Ever asked questions like, “Why do we do have all these meetings, who are they even for?” or “Does anyone get value out of this process?” or “Do these documents I make even matter?” There could be a lot of reasons why these questions are asked, and I want to talk about one: incorrectly choosing the primary audience the processes (work system) are designed to serve inside an organization, and how that gets twisted up.
In my first article about work systems I talked about the reasons why they exist. Here’s a quick refresher: A work system contains content, groups, interaction points, and artifacts that are necessary because of a tendency in human organizations to become misaligned. In a perfect world, everyone would know what to do and be moving towards the same objective all the time. This is untrue in our reality. In the real world alignment about many aspects of what is being attempted is in a constant state of entropy. Direction is hard to build at the start and constantly drifts even when achieved. A work system is intended to provide sufficient alignment across enough aspects for people inside an organization to mostly go in the same direction and achieve something together. It also provides a context within which people can develop relationships to collaborate effectively. How much alignment is needed and in what areas is a judgment call each organization will need to make.
In this article, I want to talk about who work systems are for. Understanding the ‘audience’ for a work system is, in my opinion, one of the biggest obstacles to creating successful work systems (the other big obstacle being not reflecting and improving, which we’ll capture at a future time). Even if there is strong theoretical understanding of who a work system is built for, the reality is that most organizations incentivize building work systems upside down. OK, I feel like I’ve said some odd things, let’s dive into them.
Every organization has some purpose in mind, whether implicit or explicit. Hopefully it is not just to make more money, because money is a means rather than an end. But regardless, companies all have a purpose. It often involves a customer or audience need (build a better gadget), or a particular exploratory goal (land on the moon). A fundamental truth of business is that everything your organization does should directly or indirectly add towards that goal/vision/mission by enabling the creation of the useful learning or value in some way.
A work system (implicit or explicit) needs to follow this fundamental truth to be effective. However, a work system’s link to that goal is usually indirect. It is one of many different systems within organizations that enable people to do the right things in the right order in the right places so that the goal/vision/mission is realized. Examples of other indirect value adds might be your facilities organization, security systems, and time off policies.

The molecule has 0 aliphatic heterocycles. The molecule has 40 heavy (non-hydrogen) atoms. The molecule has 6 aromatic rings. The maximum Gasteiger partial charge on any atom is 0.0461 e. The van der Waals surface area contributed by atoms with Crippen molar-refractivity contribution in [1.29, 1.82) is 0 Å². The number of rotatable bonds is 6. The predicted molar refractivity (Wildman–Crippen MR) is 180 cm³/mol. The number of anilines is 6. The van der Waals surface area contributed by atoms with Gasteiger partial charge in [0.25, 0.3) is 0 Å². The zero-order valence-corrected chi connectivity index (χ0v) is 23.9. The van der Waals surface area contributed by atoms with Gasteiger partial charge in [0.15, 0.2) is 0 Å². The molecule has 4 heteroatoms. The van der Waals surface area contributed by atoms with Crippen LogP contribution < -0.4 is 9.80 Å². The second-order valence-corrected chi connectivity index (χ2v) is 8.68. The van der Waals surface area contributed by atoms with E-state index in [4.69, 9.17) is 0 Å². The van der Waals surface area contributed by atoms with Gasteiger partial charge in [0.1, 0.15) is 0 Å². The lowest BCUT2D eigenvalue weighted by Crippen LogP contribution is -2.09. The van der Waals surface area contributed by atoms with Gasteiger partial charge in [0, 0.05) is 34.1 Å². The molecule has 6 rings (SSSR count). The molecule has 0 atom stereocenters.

So I said we wanted to talk about who a work system is built to serve, because if you are going to do ANYTHING, you should understand who you are doing it for. Again, indirectly all things serve the goal or the customer via solving a problem or unlocking an opportunity. But who does it serve directly? Well, there’s a lot of different people involved in successfully reaching a goal by creating a product or whatever it is you are doing. There is often some audience or customer group. There are people working in support roles. There are people actively doing the work on products. There are leaders (these are perhaps a subset of the ‘support roles’ group). Often more local work systems might have groups of stakeholders that aren’t customers, or expert advisors. There are people working inside of other work systems who relate to outside goals in some way.
In the first article, I said that I believe the primary purpose of work systems is to build alignment. OK, perhaps an important question then is, “Who are we trying to align?” Well, a cheap but true answer is ‘everyone’. The more people you have aligned the better your chances of reaching your goal. But who are the most important people to be aligned? I think another pragmatic idea about work systems is that they should be built to most directly serve the people who are doing the work. Because those are the most important people to align. Whether that’s aligning towards a specific solution, a way of working, the vision itself, if the people who are creating the pieces that will be assembled into the value that creates the outcome you want are aligned, that gives you a chance of succeeding.